Brown dog ticks and bush ticks
Brown dog ticks and bush ticks do not cause tick paralysis, but they can cause skin irritation and also transmit other important diseases e.g. Babesia parasites which invade the red blood cells of dogs causing anaemia (which can be fatal) and Erlichiosis.
Ehrlichiosis in dogs (Ehrlichia canis)
Ehrlichia is a worldwide disease. Orinigially it was not found in Australia however it was discovered in the Kimberley region of WA in 2020 and has also been found in the NT. Unfortunately it has been found in the feral/wild dog population and therefore we don’t really know it’s prevelance.
Ehrlichia is a type of bacteria which is transmitted from animal to animal via ticks (specifically the Brown Dog Tick). Dogs cannot give the bacteria directly to another dog, it must be transferred via ticks. Foxes, cats and humans can also get Erhlichia from ticks and we assume Dingos. After a tick has bitten the animal the bacteria can be transferred in 1-2 hours.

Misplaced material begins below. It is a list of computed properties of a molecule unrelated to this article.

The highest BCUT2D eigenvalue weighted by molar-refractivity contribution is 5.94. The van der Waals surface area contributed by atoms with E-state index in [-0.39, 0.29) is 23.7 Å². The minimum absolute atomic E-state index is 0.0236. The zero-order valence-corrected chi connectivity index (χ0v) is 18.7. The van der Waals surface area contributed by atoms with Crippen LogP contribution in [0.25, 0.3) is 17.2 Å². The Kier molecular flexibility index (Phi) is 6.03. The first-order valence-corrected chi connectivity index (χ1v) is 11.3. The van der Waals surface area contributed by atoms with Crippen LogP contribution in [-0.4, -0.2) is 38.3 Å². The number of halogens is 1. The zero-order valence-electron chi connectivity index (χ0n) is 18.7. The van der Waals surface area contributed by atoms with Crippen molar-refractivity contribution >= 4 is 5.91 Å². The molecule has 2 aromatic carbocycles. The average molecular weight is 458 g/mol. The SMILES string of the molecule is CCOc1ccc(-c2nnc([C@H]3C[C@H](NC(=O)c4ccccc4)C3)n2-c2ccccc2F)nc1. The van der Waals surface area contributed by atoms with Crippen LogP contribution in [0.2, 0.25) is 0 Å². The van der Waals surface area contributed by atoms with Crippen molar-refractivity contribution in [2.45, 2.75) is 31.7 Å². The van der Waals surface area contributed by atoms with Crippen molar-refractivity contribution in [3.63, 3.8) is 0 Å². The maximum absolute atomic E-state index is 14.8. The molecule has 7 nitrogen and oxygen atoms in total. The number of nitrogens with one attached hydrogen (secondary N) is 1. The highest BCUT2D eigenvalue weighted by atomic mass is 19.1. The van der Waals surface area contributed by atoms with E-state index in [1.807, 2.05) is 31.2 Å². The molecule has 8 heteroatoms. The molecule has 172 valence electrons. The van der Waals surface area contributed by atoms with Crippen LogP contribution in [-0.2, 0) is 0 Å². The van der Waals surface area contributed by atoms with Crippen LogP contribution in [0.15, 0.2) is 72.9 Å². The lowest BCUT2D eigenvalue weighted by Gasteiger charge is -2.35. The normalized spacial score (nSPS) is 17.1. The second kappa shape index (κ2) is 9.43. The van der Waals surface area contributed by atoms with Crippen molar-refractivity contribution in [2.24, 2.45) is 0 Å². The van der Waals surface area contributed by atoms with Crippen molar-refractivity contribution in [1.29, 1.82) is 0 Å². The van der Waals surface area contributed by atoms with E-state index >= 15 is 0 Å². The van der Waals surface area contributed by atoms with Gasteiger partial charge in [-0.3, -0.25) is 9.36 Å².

The bacteria causes a disease that we call Ehrlichiosis. It affects the blood cells and can be fatal for dogs. Initially dogs will show signs of fever, lethargy, inappetence, weight loss, enlarged lymph nodes, nose bleeding, inflamed eyes, bruising, lameness and pain. Signs appear 1-3 weeks after the tick bite.
We can protect against Erlichia with tick preventatives.
If travelling to a high risk area we recommend using two concurrent products for optimum protection:
1) A tick repellent product (either a Seresto collar or an Advantix spot-on): these products when applied the correct way should prevent ticks from biting. Ensure you read all instructions carefully.
2) A quick kill product (needs to be a product containing an isoxazeline medication, either Nexgard, Simparica or Bravecto): these products are a backup just in case the repellent fails (can happen especially in dogs with skin disease/poor skin barrier) and kill the ticks in 3-4 hours after biting.